The Carbon Fee and Farmers Laser Talk

Agriculture in the U.S. is heavily dependent on fossil fuels for running machinery and producing fertilizers, and a carbon tax would increase the price of fossil fuels.

Price Volatility in Agriculture

For farmers, however, the impact associated with a carbon fee is not nearly as great – or volatile – as other factors, especially if the fee starts low and increases predictably over time. For example, the price of diesel fuel has more than tripled over the last decade. The price of fertilizer more than doubled between 2006 and 2008 and has never returned to 2006 levels.[1] Commodity prices, which determine the income farmers receive at any given time, are also a source of great volatility. The U.S. subsidizes farmers to reduce the risk of this volatility.

Carbon Fee vs Costs of Climate Change

The impact of a carbon fee will be miniscule, though, compared to the impact climate change will have on future farm productivity. A report from the U.S. Department of Agriculture in February of 2013 predicts in the decades ahead that droughts and floods – made more frequent and damaging from climate change – will reduce agricultural output.[2] The report also found that fighting insects and weeds will become more difficult, and higher temperatures will also make the productivity of crops and livestock unpredictable.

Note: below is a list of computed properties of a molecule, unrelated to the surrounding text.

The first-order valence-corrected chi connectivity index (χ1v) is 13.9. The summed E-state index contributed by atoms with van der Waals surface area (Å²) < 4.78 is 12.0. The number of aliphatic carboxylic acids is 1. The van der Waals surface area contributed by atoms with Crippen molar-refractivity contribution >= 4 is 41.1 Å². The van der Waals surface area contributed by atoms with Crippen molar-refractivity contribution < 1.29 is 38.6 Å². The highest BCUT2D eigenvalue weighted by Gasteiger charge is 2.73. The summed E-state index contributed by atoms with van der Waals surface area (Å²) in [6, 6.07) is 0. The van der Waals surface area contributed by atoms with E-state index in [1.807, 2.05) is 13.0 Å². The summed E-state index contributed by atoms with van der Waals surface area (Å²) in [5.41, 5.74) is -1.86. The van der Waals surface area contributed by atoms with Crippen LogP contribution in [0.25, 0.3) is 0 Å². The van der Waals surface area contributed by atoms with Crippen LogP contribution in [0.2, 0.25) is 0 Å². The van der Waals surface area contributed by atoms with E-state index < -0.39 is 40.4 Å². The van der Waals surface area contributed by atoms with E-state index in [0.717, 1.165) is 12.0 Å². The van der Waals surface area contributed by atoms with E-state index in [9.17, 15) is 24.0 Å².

Minimizing the agricultural impact of climate change will depend upon how quickly we can reduce greenhouse gas emissions.

Economic Opportunities for Farmers and Ranchers

A carbon fee can also be an economic opportunity for farmers and ranchers as demand for carbon-free energy increases.[3] Wind developers are leasing land from farmers to erect turbines, paying between $4,000 and $8,000 per turbine a year.[4] They call it “mailbox money.” Solar farms can also replace cropland that doesn’t generate enough income from traditional farming.[5]

Bottom line: The additional cost of a carbon fee doesn’t compare to the increased volatility that comes with a changing climate. A gradually and predictably increasing carbon fee creates an opportunity for farmers to balance that volatility with steady cash flow from renewables that share land with their crops.

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